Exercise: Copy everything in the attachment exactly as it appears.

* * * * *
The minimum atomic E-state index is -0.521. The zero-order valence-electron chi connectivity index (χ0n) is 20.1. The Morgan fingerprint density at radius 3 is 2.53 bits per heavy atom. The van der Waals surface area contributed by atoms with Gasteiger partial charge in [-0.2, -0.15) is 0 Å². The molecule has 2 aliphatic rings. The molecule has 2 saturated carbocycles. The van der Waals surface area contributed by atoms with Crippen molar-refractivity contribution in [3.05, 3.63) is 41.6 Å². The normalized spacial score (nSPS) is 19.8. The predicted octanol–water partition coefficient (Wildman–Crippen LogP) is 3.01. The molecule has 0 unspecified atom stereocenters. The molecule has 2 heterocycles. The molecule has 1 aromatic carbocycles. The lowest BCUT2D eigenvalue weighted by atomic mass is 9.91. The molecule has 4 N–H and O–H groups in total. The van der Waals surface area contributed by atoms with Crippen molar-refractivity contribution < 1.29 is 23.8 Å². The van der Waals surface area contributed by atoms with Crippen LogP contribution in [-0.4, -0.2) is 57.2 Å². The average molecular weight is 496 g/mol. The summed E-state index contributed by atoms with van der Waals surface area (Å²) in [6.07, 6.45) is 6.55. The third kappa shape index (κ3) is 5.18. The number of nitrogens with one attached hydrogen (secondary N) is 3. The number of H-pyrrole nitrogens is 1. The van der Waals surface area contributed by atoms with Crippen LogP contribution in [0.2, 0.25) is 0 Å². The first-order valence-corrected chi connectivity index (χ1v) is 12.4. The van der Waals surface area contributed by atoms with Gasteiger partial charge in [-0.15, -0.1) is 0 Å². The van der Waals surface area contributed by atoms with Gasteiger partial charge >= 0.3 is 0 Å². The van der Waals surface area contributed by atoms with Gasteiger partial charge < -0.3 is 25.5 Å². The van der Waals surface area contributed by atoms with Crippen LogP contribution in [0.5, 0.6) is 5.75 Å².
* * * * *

The minimum atomic E-state index is -0.521. The zero-order valence-electron chi connectivity index (χ0n) is 20.1. The Morgan fingerprint density at radius 3 is 2.53 bits per heavy atom. The van der Waals surface area contributed by atoms with Gasteiger partial charge in [-0.2, -0.15) is 0 Å². The molecule has 2 aliphatic rings. The molecule has 2 saturated carbocycles. The van der Waals surface area contributed by atoms with Crippen molar-refractivity contribution in [3.05, 3.63) is 41.6 Å². The normalized spacial score (nSPS) is 19.8. The predicted octanol–water partition coefficient (Wildman–Crippen LogP) is 3.01. The molecule has 0 unspecified atom stereocenters. The molecule has 2 heterocycles. The molecule has 1 aromatic carbocycles. The lowest BCUT2D eigenvalue weighted by atomic mass is 9.91. The molecule has 4 N–H and O–H groups in total. The van der Waals surface area contributed by atoms with Crippen molar-refractivity contribution < 1.29 is 23.8 Å². The van der Waals surface area contributed by atoms with Crippen LogP contribution in [-0.4, -0.2) is 57.2 Å². The average molecular weight is 496 g/mol. The summed E-state index contributed by atoms with van der Waals surface area (Å²) in [6.07, 6.45) is 6.55. The third kappa shape index (κ3) is 5.18. The number of nitrogens with one attached hydrogen (secondary N) is 3. The number of H-pyrrole nitrogens is 1. The van der Waals surface area contributed by atoms with Crippen LogP contribution in [0.2, 0.25) is 0 Å². The first-order valence-corrected chi connectivity index (χ1v) is 12.4. The van der Waals surface area contributed by atoms with Gasteiger partial charge in [-0.15, -0.1) is 0 Å². The van der Waals surface area contributed by atoms with Gasteiger partial charge >= 0.3 is 0 Å². The van der Waals surface area contributed by atoms with Gasteiger partial charge < -0.3 is 25.5 Å². The van der Waals surface area contributed by atoms with Crippen LogP contribution in [0.5, 0.6) is 5.75 Å².